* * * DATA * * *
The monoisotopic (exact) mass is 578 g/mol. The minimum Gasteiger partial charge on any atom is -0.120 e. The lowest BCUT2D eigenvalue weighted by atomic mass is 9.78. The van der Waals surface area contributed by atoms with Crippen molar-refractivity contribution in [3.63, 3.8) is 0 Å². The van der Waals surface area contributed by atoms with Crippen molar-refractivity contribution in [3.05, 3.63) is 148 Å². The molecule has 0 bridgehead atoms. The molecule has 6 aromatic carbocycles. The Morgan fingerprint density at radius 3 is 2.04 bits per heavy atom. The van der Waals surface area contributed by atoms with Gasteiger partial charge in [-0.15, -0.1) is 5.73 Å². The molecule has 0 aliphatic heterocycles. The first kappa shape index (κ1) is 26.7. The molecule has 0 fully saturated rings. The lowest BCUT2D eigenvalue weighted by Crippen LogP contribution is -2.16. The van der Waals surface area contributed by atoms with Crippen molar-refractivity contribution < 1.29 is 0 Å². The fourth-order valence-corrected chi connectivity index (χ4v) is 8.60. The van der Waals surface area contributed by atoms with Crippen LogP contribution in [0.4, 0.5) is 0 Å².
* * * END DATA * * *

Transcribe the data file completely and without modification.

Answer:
The monoisotopic (exact) mass is 578 g/mol. The minimum Gasteiger partial charge on any atom is -0.120 e. The lowest BCUT2D eigenvalue weighted by atomic mass is 9.78. The van der Waals surface area contributed by atoms with Crippen molar-refractivity contribution in [3.63, 3.8) is 0 Å². The van der Waals surface area contributed by atoms with Crippen molar-refractivity contribution in [3.05, 3.63) is 148 Å². The molecule has 0 bridgehead atoms. The molecule has 6 aromatic carbocycles. The Morgan fingerprint density at radius 3 is 2.04 bits per heavy atom. The van der Waals surface area contributed by atoms with Gasteiger partial charge in [-0.15, -0.1) is 5.73 Å². The molecule has 0 aliphatic heterocycles. The first kappa shape index (κ1) is 26.7. The molecule has 0 fully saturated rings. The lowest BCUT2D eigenvalue weighted by Crippen LogP contribution is -2.16. The van der Waals surface area contributed by atoms with Crippen molar-refractivity contribution < 1.29 is 0 Å². The fourth-order valence-corrected chi connectivity index (χ4v) is 8.60. The van der Waals surface area contributed by atoms with Crippen LogP contribution in [0.4, 0.5) is 0 Å².